Welcome to this edition of Physiomobility Newsletter. Our goal is to provide you with evidence-based health information relavant to our practice and keep you informed of what is new with our team and our clinics.  


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Rapid Recovery from Hamstring Injuries

The hamstring muscles, located at the back of the thigh, are comprised of three muscle groups. Injuries to this muscle are common in athletes participating in sports such as football or basketball. They are also common in 'weekend warriors' and individuals who participate in walking, jogging or running without a period of adequate warm up and stretching.

This muscle group allows your knee to bend, and plays a critical role in every activity involving the lower body. Your hamstrings are contracting every single time you take a step, climb a flight of stairs or get in and out of your car.

The anatomy of this muscle group

The three muscle groups that comprise the hamstrings include the biceps femoris, semi-membranosus and semi-tendinosus. A partial or complete tear of either of these muscles is a likely possibility in hamstring injuries.

Cause of hamstring muscle injury

A sudden, excessive stress on this muscle group is a common cause of injury. An individual with a previous history of hamstring injuries is more likely to get re-injured. Hamstring muscle tightness and inadequate warm-up can also cause injuries.

The Role of the Physical Therapist

The role of the physical therapist is extremely important in managing patients with hamstring injuries. Prior to treatment, the therapist will obtain a detailed history and perform a clinical examination to ascertain the degree of injury and the muscle groups involved. This will help create a foundation for a safe and effective treatment program.

If the injury was sustained recently, the therapist will recommend rest, since the primary goal is to avoid an increase in pain and excessive strain on sensitive muscles and ligaments. You may be asked to avoid exercise and in some cases, avoid walking. You may be asked to use crutches for support.

In an effort to deal with the pain associated with such injuries, the therapist may recommend an ice pack and a compression bandage to reduce swelling.

Physical therapists will prescribe and supervise a structured exercise program once the acute injury phase (and the associated pain and swelling) has subsided. These can include –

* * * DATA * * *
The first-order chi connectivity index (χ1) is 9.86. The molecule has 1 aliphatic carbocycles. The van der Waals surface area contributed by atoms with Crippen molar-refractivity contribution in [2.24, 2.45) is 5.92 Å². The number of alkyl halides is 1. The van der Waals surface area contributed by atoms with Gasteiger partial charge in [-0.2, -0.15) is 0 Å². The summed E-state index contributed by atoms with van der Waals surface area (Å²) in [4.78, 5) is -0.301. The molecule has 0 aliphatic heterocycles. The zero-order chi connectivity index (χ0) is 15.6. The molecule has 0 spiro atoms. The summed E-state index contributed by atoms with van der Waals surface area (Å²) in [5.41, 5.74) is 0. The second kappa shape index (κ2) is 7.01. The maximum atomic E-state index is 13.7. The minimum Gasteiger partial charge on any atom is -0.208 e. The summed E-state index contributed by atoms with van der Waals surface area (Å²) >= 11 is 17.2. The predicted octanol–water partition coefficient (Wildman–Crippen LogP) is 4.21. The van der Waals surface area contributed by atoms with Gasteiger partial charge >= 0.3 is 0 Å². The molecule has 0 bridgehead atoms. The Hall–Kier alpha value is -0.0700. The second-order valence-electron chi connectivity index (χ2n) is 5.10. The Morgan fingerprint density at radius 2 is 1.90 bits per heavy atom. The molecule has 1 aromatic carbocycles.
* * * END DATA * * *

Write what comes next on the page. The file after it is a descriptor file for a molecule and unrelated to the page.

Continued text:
1. Muscle strength exercises - including static and dynamic strength exercises to help regain strength as quickly as possible.

2. Range of motion - including active and passive range of motion exercises that can be partial, or complete range of motion. This helps maintain mobility and minimize muscle tightness.

3. Provision of support devices - The use of assistive devices like crutches, walkers or canes to walk short distances is helpful for patients during the recovery phase. The physical therapist will help analyze the need for such a device, identify the right device (if needed) and assist in acquiring such a device.

Restoration of Control

In addition to the restoration of strength and mobility, an important objective of physical therapy is the restoration of muscle control and balance following hamstring injuries.

When the hamstrings are injured, the strength ratio between the quadriceps (muscles at the front of the thigh) and the hamstrings is also impacted. Weakness or tightness in the hamstrings (as a result of an injury) can also put you at an increased risk of injury to the ACL, or anterior cruciate ligament, which is a ligament that facilitates with knee stability.

Exercises involving balance, weight bearing and unexpected shifts in direction can improve strength and stability in the hamstring muscles. For an athlete recovering from hamstring injuries, a physical therapist will work on motor control and help train sport-specific movements.

Whether you are a weekend warrior or an athlete suffering from a hamstring injury, physical therapy can help. In fact, the scope of physical therapy extends far beyond hamstring injuries and includes pain relief and restoration of function for any muscle injury in the body. Give us a call, and we'll help you regain control of your muscles as quickly as possible.

Newsletter, Nov. 2013 
Physiomobility Health Group
What our patients say about us

Jana C.

" A few years ago, my knees hurt so bad that instead of walking, I was crawling on my hands and knees to the upper floor. I limited my walking and standing as much as I could, and I would sit around most of the time. This year, I don't need to crawl anywhere any more! I walk, I ride my bike again, and I even won a community cross-country skiing competition! 

I am conviced that I recovered so well thanks to the exercises that Gita and her staff made me to do! No other clinic dared to encourage me to exercise, because I was so afraid it would make my condition even worse. However, with the tight supervision I got at Gita's clinic - I could not move in a wrong way even if I tried! The small classes are fun, and Alex watches closely. He corrects every wrong angle - and the body has a chance to get back into a shape. I don't always feel like exercising, but I love the results!! It's amazing to be free of pain and move again! 

Thank you guys for your persistence! Without you, I could be shopping for a walker. Instead, I may need to get a new bike, or a new set of running shoes! After all, I am ony 56."

 

Read more testimonials

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